During my last visit to Papa Westray I also saw in the Kelp Store a papier mache sculpture of the Great Auk, the last one killed on Papay in the 19th c so that it's now extinct. One was killed on St Kildan sea stack in 1840. I've written a poem 'Stac an Armin' about the St Kildan killing published first some time ago, and I'm very pleased it was also chosen to be performed at Dove Tales latest online event 'Mourning our Planet?' (which took place during Glasgow's COP 26). The pamphlet will be published shortly.
Stac an Armin (July, 1840)
On its lower rocks, a strange creature,
a little taller than our knees,
awaited us, her nose like a grooved beak,
her arms, draped in black, by her sides.
She dived and flew underwater,
elegant and sleek.
Hauling herself out, she shuffled
A curiosity. We'd show her off
back home. It was easy.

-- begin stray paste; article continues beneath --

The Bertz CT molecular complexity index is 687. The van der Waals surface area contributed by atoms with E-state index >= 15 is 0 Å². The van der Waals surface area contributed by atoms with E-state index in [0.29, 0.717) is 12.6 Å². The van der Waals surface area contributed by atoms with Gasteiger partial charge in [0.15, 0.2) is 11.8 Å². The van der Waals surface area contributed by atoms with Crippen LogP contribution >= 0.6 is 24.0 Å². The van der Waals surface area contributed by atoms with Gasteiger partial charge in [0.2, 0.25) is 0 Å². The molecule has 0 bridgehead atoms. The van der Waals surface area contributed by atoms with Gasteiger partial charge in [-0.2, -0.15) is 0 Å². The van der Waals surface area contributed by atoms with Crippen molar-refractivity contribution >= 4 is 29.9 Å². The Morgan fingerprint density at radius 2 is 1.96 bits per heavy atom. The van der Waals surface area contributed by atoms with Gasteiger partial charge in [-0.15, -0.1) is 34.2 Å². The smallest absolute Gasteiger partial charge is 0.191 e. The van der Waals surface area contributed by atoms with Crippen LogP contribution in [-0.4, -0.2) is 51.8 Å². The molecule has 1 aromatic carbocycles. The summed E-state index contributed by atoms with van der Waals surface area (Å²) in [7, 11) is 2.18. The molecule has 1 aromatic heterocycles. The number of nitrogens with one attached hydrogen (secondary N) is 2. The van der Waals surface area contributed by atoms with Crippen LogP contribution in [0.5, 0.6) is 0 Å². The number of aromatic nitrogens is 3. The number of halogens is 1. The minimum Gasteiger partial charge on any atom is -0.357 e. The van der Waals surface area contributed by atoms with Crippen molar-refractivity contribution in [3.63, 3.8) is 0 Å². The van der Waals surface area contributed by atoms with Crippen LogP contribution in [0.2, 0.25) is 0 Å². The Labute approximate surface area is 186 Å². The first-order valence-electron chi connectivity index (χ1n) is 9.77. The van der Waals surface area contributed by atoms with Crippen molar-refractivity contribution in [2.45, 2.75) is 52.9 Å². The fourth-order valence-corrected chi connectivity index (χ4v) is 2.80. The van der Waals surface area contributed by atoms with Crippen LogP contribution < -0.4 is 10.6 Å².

Lassooed, we thrust her,
squawking into a stone cleit.
A witch-storm blew up,
sea and sky lost in one
as she cursed us from her cell.
One man picked up a stone
and squeezed inside. From outside,
we listened to the cries and thumps.
As the screaming rose, we stopped our ears.
He crawled out, bleeding and torn.
A second man entered with another stone
and crawled out bleeding and torn.
And a third man entered with another stone.
And a fourth man entered with another stone.
And so it went on until all seven,
apart from me, had entered the cell
and crawled back, bleeding and torn.
The witch grew quiet, her cries plaintive.
Entering her cell, I held her down
and felt her warm, feathery breast
flutter, as I raised the last stone.
Highly commended in the Poetry on the lake competition, 2012; First published by Orbis, 2013.